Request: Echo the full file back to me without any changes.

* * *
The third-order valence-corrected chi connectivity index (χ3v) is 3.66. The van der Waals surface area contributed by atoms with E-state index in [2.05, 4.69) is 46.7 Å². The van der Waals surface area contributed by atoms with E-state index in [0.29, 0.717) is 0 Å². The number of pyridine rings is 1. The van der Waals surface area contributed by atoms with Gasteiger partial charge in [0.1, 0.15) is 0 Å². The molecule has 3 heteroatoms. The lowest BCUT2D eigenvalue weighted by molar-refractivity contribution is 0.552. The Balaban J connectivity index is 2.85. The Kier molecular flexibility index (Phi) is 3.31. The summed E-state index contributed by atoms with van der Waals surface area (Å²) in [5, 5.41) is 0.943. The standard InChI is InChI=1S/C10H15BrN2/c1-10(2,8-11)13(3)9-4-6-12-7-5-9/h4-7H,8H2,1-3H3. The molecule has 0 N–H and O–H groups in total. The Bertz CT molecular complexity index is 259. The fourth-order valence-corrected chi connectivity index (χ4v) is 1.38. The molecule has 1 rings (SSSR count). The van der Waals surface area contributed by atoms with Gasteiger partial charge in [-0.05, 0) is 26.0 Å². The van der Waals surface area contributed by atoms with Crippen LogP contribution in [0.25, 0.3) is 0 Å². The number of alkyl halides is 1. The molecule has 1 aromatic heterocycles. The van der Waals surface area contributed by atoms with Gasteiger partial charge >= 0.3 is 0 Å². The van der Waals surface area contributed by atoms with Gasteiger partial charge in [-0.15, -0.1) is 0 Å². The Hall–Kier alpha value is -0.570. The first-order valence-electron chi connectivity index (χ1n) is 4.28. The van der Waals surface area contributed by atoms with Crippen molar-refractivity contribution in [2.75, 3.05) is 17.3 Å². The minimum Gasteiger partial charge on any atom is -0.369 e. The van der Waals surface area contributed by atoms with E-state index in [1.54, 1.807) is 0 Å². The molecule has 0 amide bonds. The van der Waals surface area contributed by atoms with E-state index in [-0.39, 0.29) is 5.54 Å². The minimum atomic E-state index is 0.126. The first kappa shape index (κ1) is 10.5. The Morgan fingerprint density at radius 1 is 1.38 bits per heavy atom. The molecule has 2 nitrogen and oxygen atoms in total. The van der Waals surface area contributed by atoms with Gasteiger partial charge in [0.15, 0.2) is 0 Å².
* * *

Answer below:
The third-order valence-corrected chi connectivity index (χ3v) is 3.66. The van der Waals surface area contributed by atoms with E-state index in [2.05, 4.69) is 46.7 Å². The van der Waals surface area contributed by atoms with E-state index in [0.29, 0.717) is 0 Å². The number of pyridine rings is 1. The van der Waals surface area contributed by atoms with Gasteiger partial charge in [0.1, 0.15) is 0 Å². The molecule has 3 heteroatoms. The lowest BCUT2D eigenvalue weighted by molar-refractivity contribution is 0.552. The Balaban J connectivity index is 2.85. The Kier molecular flexibility index (Phi) is 3.31. The summed E-state index contributed by atoms with van der Waals surface area (Å²) in [5, 5.41) is 0.943. The standard InChI is InChI=1S/C10H15BrN2/c1-10(2,8-11)13(3)9-4-6-12-7-5-9/h4-7H,8H2,1-3H3. The molecule has 0 N–H and O–H groups in total. The Bertz CT molecular complexity index is 259. The fourth-order valence-corrected chi connectivity index (χ4v) is 1.38. The molecule has 1 rings (SSSR count). The van der Waals surface area contributed by atoms with Gasteiger partial charge in [-0.05, 0) is 26.0 Å². The van der Waals surface area contributed by atoms with Crippen LogP contribution in [0.25, 0.3) is 0 Å². The number of alkyl halides is 1. The molecule has 1 aromatic heterocycles. The van der Waals surface area contributed by atoms with Gasteiger partial charge >= 0.3 is 0 Å². The van der Waals surface area contributed by atoms with Gasteiger partial charge in [-0.15, -0.1) is 0 Å². The Hall–Kier alpha value is -0.570. The first-order valence-electron chi connectivity index (χ1n) is 4.28. The van der Waals surface area contributed by atoms with Crippen molar-refractivity contribution in [2.75, 3.05) is 17.3 Å². The minimum Gasteiger partial charge on any atom is -0.369 e. The van der Waals surface area contributed by atoms with E-state index in [1.54, 1.807) is 0 Å². The molecule has 0 amide bonds. The van der Waals surface area contributed by atoms with E-state index in [-0.39, 0.29) is 5.54 Å². The minimum atomic E-state index is 0.126. The first kappa shape index (κ1) is 10.5. The Morgan fingerprint density at radius 1 is 1.38 bits per heavy atom. The molecule has 2 nitrogen and oxygen atoms in total. The van der Waals surface area contributed by atoms with Gasteiger partial charge in [0.15, 0.2) is 0 Å².